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01.12.2018 | Research article | Ausgabe 1/2018 Open Access

BMC Public Health 1/2018

The impact of age on the implementation of evidence-based medications in patients with coronary artery disease and its prognostic significance: a retrospective cohort study

Zeitschrift:
BMC Public Health > Ausgabe 1/2018
Autoren:
Tian-li Xia, Fang-yang Huang, Yi-ming Li, Hua Chai, Bao-tao Huang, Yuan-Wei-Xiang Ou, Qiao Li, Xiao-bo Pu, Zhi-liang Zuo, Yong Peng, Mao Chen, De-jia Huang
Wichtige Hinweise

Electronic supplementary material

The online version of this article (https://​doi.​org/​10.​1186/​s12889-018-5049-x) contains supplementary material, which is available to authorized users.

Abstract

Background

Elderly patients with coronary artery disease (CAD) frequently complicated with more cardiovascular risk factors, but received fewer evidence-based medications (EBMs). This study explored the association of EBMs compliance in different age groups and the risk of long-term death.

Methods

A retrospective analysis was conducted from a single registered database. 2830 consecutive patients with CAD were enrolled and grouped into 3 categories by age. The primary end point was all-cause mortality and secondary endpoint is cardiovascular mortality.

Results

The mean follow-up time was 30.25 ± 11.89 months and death occurred in 270 cases,including 150 cases of cardiac death. Cumulative survival curves indicated that the incidence rates of all-cause death and cardiovascular death increased with age (older than 75 years old vs. 60 to 75 years old vs. younger than 60 years old, mortality: 18.7% vs. 9.6% vs. 4.1%, p < 0.001; cardiovascular mortality: 10.3% vs. 5.1% vs. 2.7%, p < 0.001). The percentage of elderly patients using no EBMs was significantly higher than the percentages in the other age group (7.7% vs. 4.6% vs. 2.2%,p < 0.05). Cox regression analysis revealed the benefit of combination EBMs (all-cause mortality: hazard ratio [HR] 0.15, 95% CI 0.08–0.27; cardiac mortality: HR 0.08, 95% CI 0.04–0.19) for older CAD patients. Similar trends were found about different kinds of EBMs in elderly patients.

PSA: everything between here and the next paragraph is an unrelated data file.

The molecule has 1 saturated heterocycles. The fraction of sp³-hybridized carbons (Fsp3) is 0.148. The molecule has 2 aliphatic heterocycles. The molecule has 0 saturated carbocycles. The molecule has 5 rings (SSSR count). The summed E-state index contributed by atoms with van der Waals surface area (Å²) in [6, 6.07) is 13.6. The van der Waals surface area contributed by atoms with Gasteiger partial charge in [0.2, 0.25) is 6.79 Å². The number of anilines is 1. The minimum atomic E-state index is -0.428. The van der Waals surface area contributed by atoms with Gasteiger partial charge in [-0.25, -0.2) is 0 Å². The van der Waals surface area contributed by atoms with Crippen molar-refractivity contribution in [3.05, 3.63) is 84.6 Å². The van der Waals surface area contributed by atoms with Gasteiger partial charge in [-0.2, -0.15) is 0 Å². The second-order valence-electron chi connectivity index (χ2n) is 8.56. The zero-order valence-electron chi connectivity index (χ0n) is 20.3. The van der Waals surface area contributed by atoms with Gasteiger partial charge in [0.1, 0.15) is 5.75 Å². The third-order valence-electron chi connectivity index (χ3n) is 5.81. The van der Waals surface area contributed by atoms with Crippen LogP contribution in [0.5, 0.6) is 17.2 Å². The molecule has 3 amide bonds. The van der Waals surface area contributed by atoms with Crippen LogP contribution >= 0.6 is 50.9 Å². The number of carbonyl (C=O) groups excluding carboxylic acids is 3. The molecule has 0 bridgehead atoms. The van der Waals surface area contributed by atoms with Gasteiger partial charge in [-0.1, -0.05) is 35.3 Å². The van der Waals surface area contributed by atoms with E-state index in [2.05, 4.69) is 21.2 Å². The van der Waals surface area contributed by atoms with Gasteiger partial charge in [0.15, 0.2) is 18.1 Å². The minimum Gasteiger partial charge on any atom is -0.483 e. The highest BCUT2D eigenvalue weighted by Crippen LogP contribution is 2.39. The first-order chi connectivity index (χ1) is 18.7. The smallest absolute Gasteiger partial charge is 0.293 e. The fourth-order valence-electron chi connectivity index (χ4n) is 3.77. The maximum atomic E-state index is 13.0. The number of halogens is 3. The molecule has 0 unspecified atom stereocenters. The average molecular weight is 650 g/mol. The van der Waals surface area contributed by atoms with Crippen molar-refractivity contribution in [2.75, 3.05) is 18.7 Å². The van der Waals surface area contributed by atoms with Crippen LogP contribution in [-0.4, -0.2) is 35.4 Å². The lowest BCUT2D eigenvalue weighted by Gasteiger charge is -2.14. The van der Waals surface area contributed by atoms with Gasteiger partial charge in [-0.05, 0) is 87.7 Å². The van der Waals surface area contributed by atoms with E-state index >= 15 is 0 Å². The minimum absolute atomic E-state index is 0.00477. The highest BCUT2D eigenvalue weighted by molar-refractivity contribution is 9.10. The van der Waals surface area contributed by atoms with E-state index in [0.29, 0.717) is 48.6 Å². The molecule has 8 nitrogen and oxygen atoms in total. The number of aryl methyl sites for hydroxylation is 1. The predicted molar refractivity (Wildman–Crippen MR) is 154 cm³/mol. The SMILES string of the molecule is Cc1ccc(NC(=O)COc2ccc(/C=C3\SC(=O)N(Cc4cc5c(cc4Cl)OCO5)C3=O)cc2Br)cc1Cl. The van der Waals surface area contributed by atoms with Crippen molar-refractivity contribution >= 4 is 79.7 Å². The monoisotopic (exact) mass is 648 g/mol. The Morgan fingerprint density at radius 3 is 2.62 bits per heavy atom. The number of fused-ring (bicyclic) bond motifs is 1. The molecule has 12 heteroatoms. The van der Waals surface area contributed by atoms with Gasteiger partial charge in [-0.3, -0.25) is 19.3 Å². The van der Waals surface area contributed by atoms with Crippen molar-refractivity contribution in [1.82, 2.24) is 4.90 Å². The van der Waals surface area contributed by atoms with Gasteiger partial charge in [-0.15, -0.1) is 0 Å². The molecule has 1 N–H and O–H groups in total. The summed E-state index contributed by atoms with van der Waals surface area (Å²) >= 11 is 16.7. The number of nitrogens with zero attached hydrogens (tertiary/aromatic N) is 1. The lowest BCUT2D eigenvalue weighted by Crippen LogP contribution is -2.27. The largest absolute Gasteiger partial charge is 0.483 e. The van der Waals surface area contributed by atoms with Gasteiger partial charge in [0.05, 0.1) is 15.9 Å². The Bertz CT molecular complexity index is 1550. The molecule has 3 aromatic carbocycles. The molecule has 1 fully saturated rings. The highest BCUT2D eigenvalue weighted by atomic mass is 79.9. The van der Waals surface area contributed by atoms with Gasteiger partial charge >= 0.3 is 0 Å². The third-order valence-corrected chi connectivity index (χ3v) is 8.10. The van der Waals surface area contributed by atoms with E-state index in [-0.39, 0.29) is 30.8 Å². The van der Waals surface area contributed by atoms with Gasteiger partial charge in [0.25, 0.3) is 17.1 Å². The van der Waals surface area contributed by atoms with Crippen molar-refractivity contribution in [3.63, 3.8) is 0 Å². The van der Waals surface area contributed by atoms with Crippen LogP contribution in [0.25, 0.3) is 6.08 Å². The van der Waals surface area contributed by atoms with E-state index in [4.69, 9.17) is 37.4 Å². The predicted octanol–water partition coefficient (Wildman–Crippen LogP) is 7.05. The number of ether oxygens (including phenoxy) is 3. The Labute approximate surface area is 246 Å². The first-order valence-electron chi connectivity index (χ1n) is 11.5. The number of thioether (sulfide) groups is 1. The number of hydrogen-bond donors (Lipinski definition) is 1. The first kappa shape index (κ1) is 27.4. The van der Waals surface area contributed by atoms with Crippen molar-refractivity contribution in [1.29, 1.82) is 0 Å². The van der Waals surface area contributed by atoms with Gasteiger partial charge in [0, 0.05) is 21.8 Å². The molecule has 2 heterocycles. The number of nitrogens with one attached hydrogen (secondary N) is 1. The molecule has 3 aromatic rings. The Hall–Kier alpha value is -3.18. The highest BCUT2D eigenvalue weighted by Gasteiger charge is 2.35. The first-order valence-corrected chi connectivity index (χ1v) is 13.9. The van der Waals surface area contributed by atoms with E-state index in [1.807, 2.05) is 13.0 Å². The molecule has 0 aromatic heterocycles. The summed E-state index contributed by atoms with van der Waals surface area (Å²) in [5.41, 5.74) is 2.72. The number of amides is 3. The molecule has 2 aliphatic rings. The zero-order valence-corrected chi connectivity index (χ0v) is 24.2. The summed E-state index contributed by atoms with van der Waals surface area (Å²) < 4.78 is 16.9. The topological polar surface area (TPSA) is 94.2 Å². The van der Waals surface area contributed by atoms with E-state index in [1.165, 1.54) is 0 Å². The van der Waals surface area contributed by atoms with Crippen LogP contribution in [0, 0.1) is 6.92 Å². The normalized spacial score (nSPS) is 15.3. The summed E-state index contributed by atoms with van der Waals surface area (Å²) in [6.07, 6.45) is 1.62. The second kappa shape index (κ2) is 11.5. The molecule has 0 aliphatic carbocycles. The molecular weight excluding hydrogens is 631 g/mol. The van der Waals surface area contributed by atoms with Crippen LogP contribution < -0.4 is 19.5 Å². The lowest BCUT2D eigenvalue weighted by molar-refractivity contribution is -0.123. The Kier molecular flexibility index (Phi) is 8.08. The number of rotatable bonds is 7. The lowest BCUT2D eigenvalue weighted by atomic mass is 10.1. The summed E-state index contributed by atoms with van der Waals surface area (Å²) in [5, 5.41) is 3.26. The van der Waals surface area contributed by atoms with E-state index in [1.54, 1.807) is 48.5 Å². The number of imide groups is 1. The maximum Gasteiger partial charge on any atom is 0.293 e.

Conclusions

Elderly patients with CAD had higher risk of death but a lower degree of compliance with EBMs usage. Elderly CAD patients could receive more clinical benefits by using EBMs.
Zusatzmaterial
Additional file 1: Number of matched pairs, before-matched and c-statistic. (DOCX 16 kb)
12889_2018_5049_MOESM1_ESM.docx
Additional file 2: Discharge prescription of ACEI/ARBs for CAD patients (panel A) and CAD patients without hypertension (panel B) stratified by age. Abbreviations: CAD, coronary artery disease; ACEI, angiotensin-converting enzyme inhibitor; ARBs, angiotensin receptor blockers. (DOCX 95 kb)
12889_2018_5049_MOESM2_ESM.docx
Additional file 3: Multivariate Cox’s proportional hazards regression model each evidence-based medications. Abbreviations: CAD: coronary artery disease, CI: confidence interval, CV death: cardiovascular death, HR: hazard ratio, LDL-C: low-density lipoprotein-cholesterol, STEMI: ST-segment elevated myocardial infarction. Adjusted factor: sex, history of hypertension, history of diabetes mellitus, and history of heart failure, history of dyslipidemia, smoking status, eGFR and hepatic enzymes. (DOCX 13 kb)
12889_2018_5049_MOESM3_ESM.docx
Additional file 4: Multivariate Cox’s proportional hazards regression model on combination therapy of EBMs. Adjusted factor: sex, history of hypertension, history of diabetes mellitus, and history of heart failure, history of dyslipidemia, smoking status, eGFR and hepatic enzymes. Model 0: no medication; model 1: prescribed 1 type of EBMs; model 2, prescribed 2 types of EBMs; model 3, prescribed all 3 types of EBMs. Three types of EBMs included: statin, beta-blockers, and RAAS inhibitors (ACEIs or ARBs). Abbreviations: EBMs: evidence-based medications, CAD: coronary artery disease, CI: confidence interval, CV death: cardiovascular death, HR: hazard ratio. (DOCX 13 kb)
12889_2018_5049_MOESM4_ESM.docx
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